My philosophy of homework has largely been influenced by the above book written published in 2006 and it has evolved over the years.  I have high expectations of my students in the classroom, but when they are home I want them to spend time with family, outdoors, with friends, doing hobbies, and anything else that helps them to Sharpen the Saw which is Habit 7 in our efforts to be the best we can be. 
Instead of traditional homework, your child will have "Recommended Assignments" which will help them to enrich their experience in my classroom. 
In order to fully engage with their learning, I will also expect your child to actively and respectfully participate in classroom discussions and activities.


Explanation of ELA Grading

For the last 15 years, I have consistently modified the place homework holds in my classroom.  I have very high expectations in class, but understand the need for down time.  The last few years I have assigned minimal homework, but did not penalize for missing or incomplete work, it became basically extra credit for those students who did it.  This year I am trying something different, I am not assigning homework at all.  My reasons for this include:

  • A need to focus on family time, friend time, and playing outside.

  • Extracurricular activities that keep students busy after school.

  • My desire to keep assignments meaningful.

  • Not all students have an appropriate place to do their homework.

  • Some students have extraordinary circumstances that cause them to be unable to prioritize doing homework.

In lieu of homework assignments, I will always suggest for students who want extra practice to complete “Recommended Assignments”.  These assignments will:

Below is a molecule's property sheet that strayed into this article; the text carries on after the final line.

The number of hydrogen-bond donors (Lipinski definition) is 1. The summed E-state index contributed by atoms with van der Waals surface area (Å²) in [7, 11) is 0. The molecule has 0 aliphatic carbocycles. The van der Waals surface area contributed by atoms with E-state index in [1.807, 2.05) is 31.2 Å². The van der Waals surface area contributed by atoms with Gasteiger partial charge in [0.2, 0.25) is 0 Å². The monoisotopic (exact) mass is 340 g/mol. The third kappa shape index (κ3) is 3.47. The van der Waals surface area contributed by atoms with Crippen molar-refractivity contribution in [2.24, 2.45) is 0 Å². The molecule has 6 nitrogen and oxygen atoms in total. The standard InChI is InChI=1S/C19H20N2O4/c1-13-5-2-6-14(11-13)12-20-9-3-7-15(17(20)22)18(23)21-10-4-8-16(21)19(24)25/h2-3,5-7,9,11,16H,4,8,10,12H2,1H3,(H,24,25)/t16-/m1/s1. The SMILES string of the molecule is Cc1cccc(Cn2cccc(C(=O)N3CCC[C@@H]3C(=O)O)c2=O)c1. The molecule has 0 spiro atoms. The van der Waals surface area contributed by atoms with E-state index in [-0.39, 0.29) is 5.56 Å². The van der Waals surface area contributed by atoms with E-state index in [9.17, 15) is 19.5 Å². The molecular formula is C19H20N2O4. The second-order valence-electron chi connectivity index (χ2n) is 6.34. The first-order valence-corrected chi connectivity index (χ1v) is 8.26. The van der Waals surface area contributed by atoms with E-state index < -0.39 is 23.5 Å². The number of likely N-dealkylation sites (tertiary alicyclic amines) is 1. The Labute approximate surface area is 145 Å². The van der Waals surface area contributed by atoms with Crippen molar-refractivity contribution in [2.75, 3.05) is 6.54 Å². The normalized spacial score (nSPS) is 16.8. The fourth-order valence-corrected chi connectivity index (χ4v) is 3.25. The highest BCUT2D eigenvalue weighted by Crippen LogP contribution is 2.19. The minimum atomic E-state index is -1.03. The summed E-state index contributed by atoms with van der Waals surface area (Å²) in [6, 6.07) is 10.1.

• Be counted in the 10% of your child’s grade that also includes classroom participation, classwork, group and whole class discussions.

  • Enhance learning- the assignments will always be related to what we are doing in the classroom at the time.  

  • Never be required in order to be successful in my class, they can only help.

Some ideas for “Recommended Assignments” are:

  • Reading journals- write your thoughts about a book you are reading at least 3 times a week.  (I have examples of these that your child can look through).

  • Keep up with class novel reading (recommended assignments will always be posted on our weekly lesson plans)

  • Book projects

    • “Blind Date” a book

    • Digital slide show about the book to present to the class

    • Poster advertising book

    • 3D model

    • Create an iMovie trailer for the book

    • Write a skit about the story

    • Create a test with multiple choice questions

    • Write a journal entry from a character’s point of view

    • Create a comic or a wordless book from the story

    • And lots more!

I understand that this is different and possibly even disappointing to some families.  Please let me know of any negative feelings or concerns you have so we can work on a solution that works for you and for your child.